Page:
As a furniture style, Regency has come to embrace a period from the 1790s to about 1830. Strictly, Regency means 1811-1820 which was the period the Prince of Wales (later George IV) acted as Regent during his father’s period of insanity. The Prince presided over the rebuilding of much of central London, with possibly his most impressive achievement being Carlton House – Regency high style at its most sumptuous.
Brighton Pavilion, a product of the collaboration between the Prince and Henry Holland, was a lavish oriental fantasy with onion-shaped domes and Moorish arches, pierced stone facades and tall arched windows. The Prince commissioned the design, for a new building in the Oriental style, from John Nash. He had the walls decorated with mandarins and fluted yellow draperies to resemble Chinese tents, and Oriental treasures of all kinds
The major source of inspiration for Regency taste was found in Greek and Roman antiquity. A taste for Egyptian motifs, resulting from the Napoleonic expeditions to Egypt, also became part of the Regency fashion. Variations in the Regency period also produced a resurgence of the Chinese theme seen in imitation bamboo and in painted and “japanned” black and gold lacquer pieces, most notably at Brighton Pavilion – George Smith (1756-1826) and Thomas Hope (1769-1831) both designed furniture for the Royal Pavilion. Classical proportions and elegant design have combined to make this one of the most admired periods of English furniture making.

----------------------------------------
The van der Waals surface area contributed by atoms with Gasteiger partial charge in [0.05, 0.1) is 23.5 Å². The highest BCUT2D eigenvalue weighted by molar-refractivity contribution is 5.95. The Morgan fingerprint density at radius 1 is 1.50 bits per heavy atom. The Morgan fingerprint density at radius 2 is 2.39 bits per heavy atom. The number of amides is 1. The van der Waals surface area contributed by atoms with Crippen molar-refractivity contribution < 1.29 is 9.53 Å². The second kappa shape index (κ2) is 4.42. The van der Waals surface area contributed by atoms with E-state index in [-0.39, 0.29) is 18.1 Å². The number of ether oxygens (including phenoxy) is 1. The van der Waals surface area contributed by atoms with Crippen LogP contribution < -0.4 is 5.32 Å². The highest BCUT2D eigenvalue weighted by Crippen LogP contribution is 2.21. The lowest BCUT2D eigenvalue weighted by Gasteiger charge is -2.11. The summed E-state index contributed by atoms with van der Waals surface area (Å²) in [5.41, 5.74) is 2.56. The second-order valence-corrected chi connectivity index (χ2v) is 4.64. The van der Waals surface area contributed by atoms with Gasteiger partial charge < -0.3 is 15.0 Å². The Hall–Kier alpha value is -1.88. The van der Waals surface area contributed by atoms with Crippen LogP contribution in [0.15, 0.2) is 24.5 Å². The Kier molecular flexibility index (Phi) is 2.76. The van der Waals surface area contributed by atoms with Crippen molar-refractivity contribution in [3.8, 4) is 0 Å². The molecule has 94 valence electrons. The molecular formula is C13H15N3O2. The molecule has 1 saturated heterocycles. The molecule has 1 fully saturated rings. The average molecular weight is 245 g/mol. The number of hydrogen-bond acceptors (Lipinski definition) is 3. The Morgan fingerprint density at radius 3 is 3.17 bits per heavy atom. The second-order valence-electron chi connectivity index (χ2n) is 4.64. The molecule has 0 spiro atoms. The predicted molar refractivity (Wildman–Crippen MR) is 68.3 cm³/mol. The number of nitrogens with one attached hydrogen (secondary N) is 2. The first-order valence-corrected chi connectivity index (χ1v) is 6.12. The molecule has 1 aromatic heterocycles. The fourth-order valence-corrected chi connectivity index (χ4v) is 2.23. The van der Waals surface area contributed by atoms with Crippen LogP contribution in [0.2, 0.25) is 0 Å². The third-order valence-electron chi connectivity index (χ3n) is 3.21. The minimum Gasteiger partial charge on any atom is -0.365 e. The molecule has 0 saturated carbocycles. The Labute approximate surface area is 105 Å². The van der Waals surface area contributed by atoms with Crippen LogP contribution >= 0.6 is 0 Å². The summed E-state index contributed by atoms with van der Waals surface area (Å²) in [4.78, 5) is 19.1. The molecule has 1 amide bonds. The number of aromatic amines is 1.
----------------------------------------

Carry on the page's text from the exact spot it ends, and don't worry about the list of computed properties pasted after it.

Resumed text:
Another important Regency personality was Nelson (1758-1805). Admiral Nelson’s much publicized victories at sea had a powerful effect on English Regency furniture design. Ebony was used to decorate furniture as a sign of mourning, and some chairs were carved in imitation of Nelson’s draped sarcophagus. Seafaring motifs abounded, their best-known use is on Sheraton’s ‘Nelson chair’, or ‘Trafalgar Chair’, which has decorations of carved dolphins, anchors and rope on the splat.
The wood used for furniture during the Regency period was often mahogany, either solid or veneered. Rosewood became very fashionable wood for cabinetwork after 1800, and many Regency pieces were made entirely of it. Other exotic wood such as ebony and zebra wood were used combined with brass inlays. Brass inlays were cut from brass sheets and were frequently inlaid as narrow banding and stringing lines into rosewood and mahogany furniture; such as on this impressive centre table.